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Calcium may help figure out ways to fix Alzheimer’s disease and dementia

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Kamal Saini
Kamal S. has been Journalist and Writer for Business, Hardware and Gadgets at Revyuh.com since 2018. He deals with B2b, Funding, Blockchain, Law, IT security, privacy, surveillance, digital self-defense and network policy. As part of his studies of political science, sociology and law, he researched the impact of technology on human coexistence. Email: kamal (at) revyuh (dot) com

Unlike the rest of the body, the brain does not have adequate space for stored energy. Instead, the brain depends on the hundreds of miles of blood arteries that run through it to provide new energy.

However, until recently, it was unclear how the brain signals a demand for extra energy during greater activity and subsequently directs blood flow to particular hot spots.

Researchers from the University of Maryland School of Medicine and the University of Vermont have now shown how the brain interacts with blood arteries when it requires energy, and how blood vessels react by relaxing or contracting to guide blood flow to particular brain areas.

The researchers say in their new paper, published on July 21 in Science Advances, that understanding how the brain directs energy to itself in intricate detail can help determine what goes wrong in conditions like Alzheimer’s disease and dementia, where faulty blood flow is a predictor of cognitive impairment.

If the brain does not receive the blood it needs when it needs it, the neurons get stressed and degrade over time, eventually leading to cognitive decline and memory difficulties.

arge arteries nourish medium-sized channels known as arterioles, which in turn nourish even tinier capillaries—so tiny that only one blood cell may travel through at a time.

The researchers demonstrated in a 2017 Nature Neuroscience article that electrical pulses flowing through the capillaries control blood flow from medium-sized arterioles feeding vast areas of the brain.

For this latest study, the team wanted to study the fine-tuning of blood as it flows through the capillaries to precisely regulate energy supply to tiny regions in the brain.

According to Dr. Thomas Longden of the University of Maryland School of Medicine:

There seem to be two mechanisms working in tandem to ensure that energy in the form of blood makes it to specific regions of the brain: one broad and the other precise.

The first electrical mechanism is like a sledgehammer approach to get more blood to the general vicinity of the increased brain activity by controlling the medium-sized arterioles, and then capillary calcium signals ensure exquisite fine-tuning to make sure the blood gets to exactly the right place at the right time through the tiny capillaries.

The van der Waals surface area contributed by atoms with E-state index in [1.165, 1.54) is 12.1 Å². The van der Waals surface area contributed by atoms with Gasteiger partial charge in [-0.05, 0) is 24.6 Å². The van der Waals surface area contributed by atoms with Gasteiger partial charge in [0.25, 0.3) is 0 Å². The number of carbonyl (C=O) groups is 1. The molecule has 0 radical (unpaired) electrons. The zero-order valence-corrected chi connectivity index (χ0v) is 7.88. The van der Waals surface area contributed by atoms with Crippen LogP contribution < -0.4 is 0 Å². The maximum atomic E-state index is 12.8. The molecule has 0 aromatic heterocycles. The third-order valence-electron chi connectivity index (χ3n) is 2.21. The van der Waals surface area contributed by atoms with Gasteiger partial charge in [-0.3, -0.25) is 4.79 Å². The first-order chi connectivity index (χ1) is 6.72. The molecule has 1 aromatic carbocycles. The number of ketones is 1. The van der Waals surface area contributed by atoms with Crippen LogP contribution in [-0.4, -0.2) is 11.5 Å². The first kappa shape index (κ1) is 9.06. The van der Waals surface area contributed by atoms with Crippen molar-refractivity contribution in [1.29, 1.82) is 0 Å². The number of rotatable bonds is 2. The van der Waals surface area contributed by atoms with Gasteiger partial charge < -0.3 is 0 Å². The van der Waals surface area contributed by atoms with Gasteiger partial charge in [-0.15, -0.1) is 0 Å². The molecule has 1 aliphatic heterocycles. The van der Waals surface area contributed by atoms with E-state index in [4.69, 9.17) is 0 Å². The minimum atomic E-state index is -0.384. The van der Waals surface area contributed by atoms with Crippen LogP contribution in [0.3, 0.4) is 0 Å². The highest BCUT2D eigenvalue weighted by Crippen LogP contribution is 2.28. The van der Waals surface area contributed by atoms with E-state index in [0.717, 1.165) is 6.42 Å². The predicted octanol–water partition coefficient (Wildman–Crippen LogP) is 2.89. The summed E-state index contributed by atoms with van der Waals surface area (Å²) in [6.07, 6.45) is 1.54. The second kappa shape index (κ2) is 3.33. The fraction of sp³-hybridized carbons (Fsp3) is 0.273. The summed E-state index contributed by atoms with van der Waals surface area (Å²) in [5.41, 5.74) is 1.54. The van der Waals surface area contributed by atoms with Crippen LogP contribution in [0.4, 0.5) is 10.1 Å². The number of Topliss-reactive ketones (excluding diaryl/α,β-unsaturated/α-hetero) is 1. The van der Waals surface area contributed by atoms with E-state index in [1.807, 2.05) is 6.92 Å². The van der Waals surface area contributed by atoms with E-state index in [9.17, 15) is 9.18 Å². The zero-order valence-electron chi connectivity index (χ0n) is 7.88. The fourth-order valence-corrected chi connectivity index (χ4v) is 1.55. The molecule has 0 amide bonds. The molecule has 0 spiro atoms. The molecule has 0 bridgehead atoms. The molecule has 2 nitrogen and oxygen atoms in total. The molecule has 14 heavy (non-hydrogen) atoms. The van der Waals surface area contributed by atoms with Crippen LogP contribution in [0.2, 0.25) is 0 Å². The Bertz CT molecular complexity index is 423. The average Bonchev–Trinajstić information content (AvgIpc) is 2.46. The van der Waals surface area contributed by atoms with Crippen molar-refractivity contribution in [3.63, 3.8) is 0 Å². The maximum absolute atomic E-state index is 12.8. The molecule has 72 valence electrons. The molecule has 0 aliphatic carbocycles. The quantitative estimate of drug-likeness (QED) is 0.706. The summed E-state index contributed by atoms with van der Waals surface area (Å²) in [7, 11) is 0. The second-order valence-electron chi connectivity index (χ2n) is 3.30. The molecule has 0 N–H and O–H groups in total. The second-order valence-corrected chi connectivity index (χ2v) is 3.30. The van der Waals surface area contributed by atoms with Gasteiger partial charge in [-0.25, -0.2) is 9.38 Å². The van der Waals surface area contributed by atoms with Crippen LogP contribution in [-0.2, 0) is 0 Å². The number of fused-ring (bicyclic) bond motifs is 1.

Dr Longden and his team employed a protein that glows green when calcium levels rise in the cell. Michael Kotlikoff’s team at Cornell University was able to activate this technique in mouse blood vessel cells. Following that, the researchers looked into the function of calcium in regulating blood flow in capillaries in the brains of mice. When calcium flooded the blood vessel cells, they became green.

Capillaries in the small area of the brain visible via the window produced 5,000 calcium signals per second, equating to approximately 1,000,000 calcium responses per second in the whole brain’s blood artery system.

Until we deployed this new technology, there was this wholly unseen world of calcium signaling in the brain hidden from view, and now we can see a ton of activity within the brains blood vessels – they are constantly firing

says Dr. Longden.

Dr. Longden and his colleagues next examined the complex biological process underlying calcium’s involvement in brain blood flow. They discovered that as neurons fire electrical impulses, the calcium in blood vessel cells rises. In response, enzymes instruct cells to produce nitric oxide. Nitric oxide is a hormone (and a gas) that relaxes muscle cells surrounding blood arteries, enabling more blood to flow in.

Mark T. Nelson, PhD, Distinguished Professor and Chair of Pharmacology at the University of Vermont, is a co-senior author, explains:

Capillaries were traditionally thought as simple conduits for red blood cells, and the barrier between the blood and brain.

Here, we revealed an unknown universe of calcium signaling in capillaries, and much like traffic lights, these calcium signals direct vital nutrients to nearby active neurons.

“The first step towards figuring out what goes wrong in diseases is to determine how the system works as it normally should,” E. Albert Reece, MD, PhD, MBA, Executive Vice President for Medical Affairs at UM Baltimore and John Z. and Akiko K. Bowers Distinguished Professor and Dean at the University of Maryland School of Medicine, agrees.

Now that the researchers have a handle on how this process works, they can begin to investigate how the blood flow is disrupted in Alzheimer’s disease and dementia in order to figure out ways to fix it.

Image Credit: Getty

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